BEIRUT – As negotiations to avert a U.S. strike against Syria ramped up last week, so, too, did the action on the ground. Warplanes dropped bombs over far-flung Syrian towns that hadn’t seen airstrikes in weeks, government forces went on the attack in the hotly contested suburbs of Damascus, rebels launched an offensive in the south, and a historic Christian town changed hands at least four times.
At the close of a week hailed in Moscow and Washington as a triumph of diplomacy over war, more than 1,000 people died in the fighting in Syria, the latest casualties in a conflict that has killed more than 100,000 people.
Indeed, some analysts fear that the deal struck in Geneva between Russia and the United States over a mechanism to dismantle Syria’s chemical weapons arsenal may actually prolong a war being fought over issues far more profound than the parameters of a specific weapons program.
The poison gas attack that killed hundreds of people in the suburbs of Damascus last month accounted for fewer than 1 percent of the deaths in the 2½-year-old Syrian conflict. Meanwhile, both sides are stepping up conventional attacks in the absence of any sign of a broader settlement.
The Geneva agreement, under which Syrian President Bashar Assad’s government is expected to submit to U.N. inspections and ultimately surrender its chemical program, has thrust the issue of weapons of mass destruction to the forefront of a fight that evolved from a wildly different set of circumstances, rooted mostly in the quest for greater freedoms known as the Arab Spring.
The deal requires Assad’s government to comply with the destruction of his chemical weapons program by the middle of 2014, which would appear to ease any pressure on him to stand down before elections earlier in the year. At the same time, the accord removes, at least for now, the threat of U.S. intervention, which may have held in check some of the more violent impulses of a well-armed government battling a broad-based rebellion.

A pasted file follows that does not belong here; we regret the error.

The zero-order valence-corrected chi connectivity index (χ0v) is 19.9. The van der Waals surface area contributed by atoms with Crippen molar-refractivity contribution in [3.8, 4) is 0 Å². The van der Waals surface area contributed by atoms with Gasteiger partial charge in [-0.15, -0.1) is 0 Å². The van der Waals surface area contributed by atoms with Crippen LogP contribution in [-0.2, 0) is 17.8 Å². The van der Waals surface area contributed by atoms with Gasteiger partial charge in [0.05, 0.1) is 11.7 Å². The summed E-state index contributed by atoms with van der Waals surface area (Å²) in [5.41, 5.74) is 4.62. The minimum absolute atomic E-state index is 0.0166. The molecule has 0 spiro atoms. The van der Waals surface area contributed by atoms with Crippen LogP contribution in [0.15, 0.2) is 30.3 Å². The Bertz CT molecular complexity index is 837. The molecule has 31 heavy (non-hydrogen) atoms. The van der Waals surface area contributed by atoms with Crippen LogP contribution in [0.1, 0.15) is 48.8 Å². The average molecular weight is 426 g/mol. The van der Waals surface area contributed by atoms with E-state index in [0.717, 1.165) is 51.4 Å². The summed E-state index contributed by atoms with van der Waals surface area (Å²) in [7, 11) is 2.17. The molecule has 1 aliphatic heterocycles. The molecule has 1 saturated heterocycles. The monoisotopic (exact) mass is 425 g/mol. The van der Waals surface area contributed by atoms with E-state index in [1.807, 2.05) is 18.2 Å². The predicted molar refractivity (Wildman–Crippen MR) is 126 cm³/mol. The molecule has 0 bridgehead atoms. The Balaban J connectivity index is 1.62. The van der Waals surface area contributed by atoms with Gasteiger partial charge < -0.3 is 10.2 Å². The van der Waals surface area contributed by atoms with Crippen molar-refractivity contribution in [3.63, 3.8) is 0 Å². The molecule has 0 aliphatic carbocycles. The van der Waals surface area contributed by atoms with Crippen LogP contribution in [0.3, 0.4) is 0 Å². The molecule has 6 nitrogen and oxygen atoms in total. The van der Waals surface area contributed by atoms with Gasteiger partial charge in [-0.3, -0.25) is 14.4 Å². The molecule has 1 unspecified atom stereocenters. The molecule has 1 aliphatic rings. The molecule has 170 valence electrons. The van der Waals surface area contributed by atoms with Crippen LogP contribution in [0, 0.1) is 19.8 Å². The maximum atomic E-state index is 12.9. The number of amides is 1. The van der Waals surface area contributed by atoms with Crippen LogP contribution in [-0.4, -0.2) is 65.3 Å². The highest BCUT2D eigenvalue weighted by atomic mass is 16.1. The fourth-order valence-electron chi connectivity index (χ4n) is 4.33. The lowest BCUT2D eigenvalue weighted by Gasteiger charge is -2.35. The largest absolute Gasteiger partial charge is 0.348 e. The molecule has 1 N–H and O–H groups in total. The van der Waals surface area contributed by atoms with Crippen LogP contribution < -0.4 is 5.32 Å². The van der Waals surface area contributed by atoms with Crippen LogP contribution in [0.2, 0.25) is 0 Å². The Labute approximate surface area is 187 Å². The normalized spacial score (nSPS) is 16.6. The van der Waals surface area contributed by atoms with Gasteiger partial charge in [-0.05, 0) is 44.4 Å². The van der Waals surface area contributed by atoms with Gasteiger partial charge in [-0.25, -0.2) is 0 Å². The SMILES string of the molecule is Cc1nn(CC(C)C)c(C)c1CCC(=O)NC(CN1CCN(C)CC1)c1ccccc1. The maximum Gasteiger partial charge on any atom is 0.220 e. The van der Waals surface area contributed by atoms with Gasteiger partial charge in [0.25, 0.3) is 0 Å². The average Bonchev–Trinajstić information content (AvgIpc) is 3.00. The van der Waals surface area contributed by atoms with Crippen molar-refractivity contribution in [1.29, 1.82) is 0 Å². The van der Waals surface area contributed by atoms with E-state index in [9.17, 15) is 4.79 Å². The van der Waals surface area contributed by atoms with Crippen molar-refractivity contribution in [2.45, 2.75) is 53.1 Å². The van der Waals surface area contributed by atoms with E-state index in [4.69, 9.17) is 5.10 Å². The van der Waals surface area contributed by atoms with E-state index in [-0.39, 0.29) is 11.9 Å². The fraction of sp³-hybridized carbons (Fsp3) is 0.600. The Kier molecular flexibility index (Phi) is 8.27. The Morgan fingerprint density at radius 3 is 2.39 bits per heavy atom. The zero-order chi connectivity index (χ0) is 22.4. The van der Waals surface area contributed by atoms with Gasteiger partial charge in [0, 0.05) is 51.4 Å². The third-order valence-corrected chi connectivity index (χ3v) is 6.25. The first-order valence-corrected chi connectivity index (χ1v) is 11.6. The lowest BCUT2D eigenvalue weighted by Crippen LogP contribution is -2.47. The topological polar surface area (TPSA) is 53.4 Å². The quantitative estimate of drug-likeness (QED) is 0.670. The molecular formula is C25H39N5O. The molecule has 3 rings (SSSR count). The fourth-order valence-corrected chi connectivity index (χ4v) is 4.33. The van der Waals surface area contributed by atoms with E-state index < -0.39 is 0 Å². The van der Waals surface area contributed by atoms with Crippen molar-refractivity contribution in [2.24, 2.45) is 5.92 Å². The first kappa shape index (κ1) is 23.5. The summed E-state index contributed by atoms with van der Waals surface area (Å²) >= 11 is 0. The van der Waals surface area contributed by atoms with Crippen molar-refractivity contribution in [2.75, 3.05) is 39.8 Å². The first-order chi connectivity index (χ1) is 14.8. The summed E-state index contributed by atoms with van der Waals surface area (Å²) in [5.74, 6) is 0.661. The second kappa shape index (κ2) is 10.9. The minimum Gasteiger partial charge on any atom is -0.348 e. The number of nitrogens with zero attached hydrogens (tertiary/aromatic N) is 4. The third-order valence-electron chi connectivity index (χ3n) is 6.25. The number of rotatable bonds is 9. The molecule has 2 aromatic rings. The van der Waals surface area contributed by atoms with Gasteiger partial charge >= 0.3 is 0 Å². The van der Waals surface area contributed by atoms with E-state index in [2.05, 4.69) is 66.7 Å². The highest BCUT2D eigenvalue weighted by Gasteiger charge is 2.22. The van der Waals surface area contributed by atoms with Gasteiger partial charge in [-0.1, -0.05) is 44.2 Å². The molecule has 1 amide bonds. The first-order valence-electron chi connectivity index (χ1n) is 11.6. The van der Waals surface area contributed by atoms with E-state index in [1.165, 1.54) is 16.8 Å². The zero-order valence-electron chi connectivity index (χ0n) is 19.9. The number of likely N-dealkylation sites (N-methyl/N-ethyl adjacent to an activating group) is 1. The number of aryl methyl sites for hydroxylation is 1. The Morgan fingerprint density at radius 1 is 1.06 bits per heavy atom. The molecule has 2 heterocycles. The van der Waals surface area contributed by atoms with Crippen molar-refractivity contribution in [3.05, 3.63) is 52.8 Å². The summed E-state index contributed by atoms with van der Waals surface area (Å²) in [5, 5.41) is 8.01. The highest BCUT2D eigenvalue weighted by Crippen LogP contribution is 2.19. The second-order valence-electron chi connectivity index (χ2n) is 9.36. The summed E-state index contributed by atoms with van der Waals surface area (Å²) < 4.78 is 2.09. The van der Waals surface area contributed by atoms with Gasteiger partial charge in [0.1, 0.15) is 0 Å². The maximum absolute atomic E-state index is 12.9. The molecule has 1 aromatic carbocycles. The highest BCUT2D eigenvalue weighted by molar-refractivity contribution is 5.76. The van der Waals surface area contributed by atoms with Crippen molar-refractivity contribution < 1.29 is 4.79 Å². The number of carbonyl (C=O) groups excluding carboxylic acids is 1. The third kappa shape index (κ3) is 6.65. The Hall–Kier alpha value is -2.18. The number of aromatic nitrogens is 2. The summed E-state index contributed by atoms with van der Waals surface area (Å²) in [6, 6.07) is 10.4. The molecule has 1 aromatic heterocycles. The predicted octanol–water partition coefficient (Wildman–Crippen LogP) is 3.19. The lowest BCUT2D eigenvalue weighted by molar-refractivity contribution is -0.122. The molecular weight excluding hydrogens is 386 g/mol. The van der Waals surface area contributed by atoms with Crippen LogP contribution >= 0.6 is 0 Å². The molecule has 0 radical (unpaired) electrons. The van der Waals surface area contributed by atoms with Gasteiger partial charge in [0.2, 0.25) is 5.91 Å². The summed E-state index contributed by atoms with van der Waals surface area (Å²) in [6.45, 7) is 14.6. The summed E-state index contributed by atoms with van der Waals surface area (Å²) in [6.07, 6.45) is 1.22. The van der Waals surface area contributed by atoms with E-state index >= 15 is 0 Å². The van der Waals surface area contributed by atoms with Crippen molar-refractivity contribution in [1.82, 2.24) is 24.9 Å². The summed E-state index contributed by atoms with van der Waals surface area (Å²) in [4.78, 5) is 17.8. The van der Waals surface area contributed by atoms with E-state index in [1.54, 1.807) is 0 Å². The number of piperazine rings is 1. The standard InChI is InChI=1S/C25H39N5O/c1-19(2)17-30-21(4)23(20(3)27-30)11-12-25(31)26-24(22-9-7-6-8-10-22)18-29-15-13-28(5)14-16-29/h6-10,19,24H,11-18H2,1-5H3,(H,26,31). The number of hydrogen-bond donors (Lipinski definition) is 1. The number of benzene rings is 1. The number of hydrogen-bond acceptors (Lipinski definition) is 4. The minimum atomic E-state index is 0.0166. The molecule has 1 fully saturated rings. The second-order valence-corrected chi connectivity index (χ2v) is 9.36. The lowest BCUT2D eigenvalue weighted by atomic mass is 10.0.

Reflecting the relief felt by the regime in Damascus, a Syrian minister on Sunday hailed the accord struck in Geneva.
“It is a victory for Syria that was achieved thanks to our Russian friends,” Minister of State for National Reconciliation Ali Haidar was quoted as saying by the Russian news agency Ria Novosti.
The deal left unaddressed the many other complexities that have helped turn Syria’s war into one of the bloodiest and most intractable in decades. Questions such as whether Assad should stay in power, how to get him to the negotiating table and what to do about the fighters’ conventional weapons remain unresolved, said Amr Al Azm, a professor of history at Ohio’s Shawnee State University who supports the opposition.
In an interview aired Sunday, President Obama said he was hopeful that the agreement on chemical weapons would lead to further measures to stem the bloodshed in Syria.
“What we can do is make sure that the worst weapons, the indiscriminate weapons that don’t distinguish between a soldier and an infant, are not used. And if we get that accomplished, then we may also have a foundation to begin what has to be an international process — in which Assad’s sponsors, primarily Iran and Russia, recognize that this is terrible for the Syrian people, and they are willing to come, in a serious way, to arrive at some sort of political settlement that would deal with the underlying terrible conflict,” he told ABC’s “This week.”
But a sharp escalation in nationwide violence over the past week underscored the extent to which the deal has rerouted the narrative of the war.
Meanwhile, the U.N. said its chief chemical weapons inspector has turned over his team’s report on the alleged poison gas attack to Secretary-General Ban Ki-moon.
U.N. spokesman Martin Nesirky said the report was transmitted Sunday and Ban will brief a closed session of the U.N. Security Council on its contents Monday morning. He will brief the 193-member General Assembly later in the day.
The team was mandated to report on whether chemical weapons were used in the Aug. 21 attack and, if so, which chemical agents were used — not on who was responsible.